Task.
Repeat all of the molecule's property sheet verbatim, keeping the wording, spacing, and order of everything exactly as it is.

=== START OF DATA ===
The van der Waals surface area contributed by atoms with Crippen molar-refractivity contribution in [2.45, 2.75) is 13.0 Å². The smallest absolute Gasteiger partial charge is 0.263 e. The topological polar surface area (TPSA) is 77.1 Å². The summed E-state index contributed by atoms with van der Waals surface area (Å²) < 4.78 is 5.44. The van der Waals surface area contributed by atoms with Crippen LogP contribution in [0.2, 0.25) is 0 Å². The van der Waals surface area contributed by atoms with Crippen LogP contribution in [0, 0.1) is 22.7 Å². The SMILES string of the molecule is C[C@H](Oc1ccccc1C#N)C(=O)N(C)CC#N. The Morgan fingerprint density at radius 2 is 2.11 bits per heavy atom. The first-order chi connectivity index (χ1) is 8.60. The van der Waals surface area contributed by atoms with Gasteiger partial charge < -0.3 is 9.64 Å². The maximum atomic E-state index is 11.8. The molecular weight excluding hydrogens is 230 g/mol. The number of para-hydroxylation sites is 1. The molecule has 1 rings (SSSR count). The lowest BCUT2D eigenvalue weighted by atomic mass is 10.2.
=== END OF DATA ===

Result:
The van der Waals surface area contributed by atoms with Crippen molar-refractivity contribution in [2.45, 2.75) is 13.0 Å². The smallest absolute Gasteiger partial charge is 0.263 e. The topological polar surface area (TPSA) is 77.1 Å². The summed E-state index contributed by atoms with van der Waals surface area (Å²) < 4.78 is 5.44. The van der Waals surface area contributed by atoms with Crippen LogP contribution in [0.2, 0.25) is 0 Å². The van der Waals surface area contributed by atoms with Crippen LogP contribution in [0, 0.1) is 22.7 Å². The SMILES string of the molecule is C[C@H](Oc1ccccc1C#N)C(=O)N(C)CC#N. The Morgan fingerprint density at radius 2 is 2.11 bits per heavy atom. The first-order chi connectivity index (χ1) is 8.60. The van der Waals surface area contributed by atoms with Gasteiger partial charge < -0.3 is 9.64 Å². The maximum atomic E-state index is 11.8. The molecular weight excluding hydrogens is 230 g/mol. The number of para-hydroxylation sites is 1. The molecule has 1 rings (SSSR count). The lowest BCUT2D eigenvalue weighted by atomic mass is 10.2.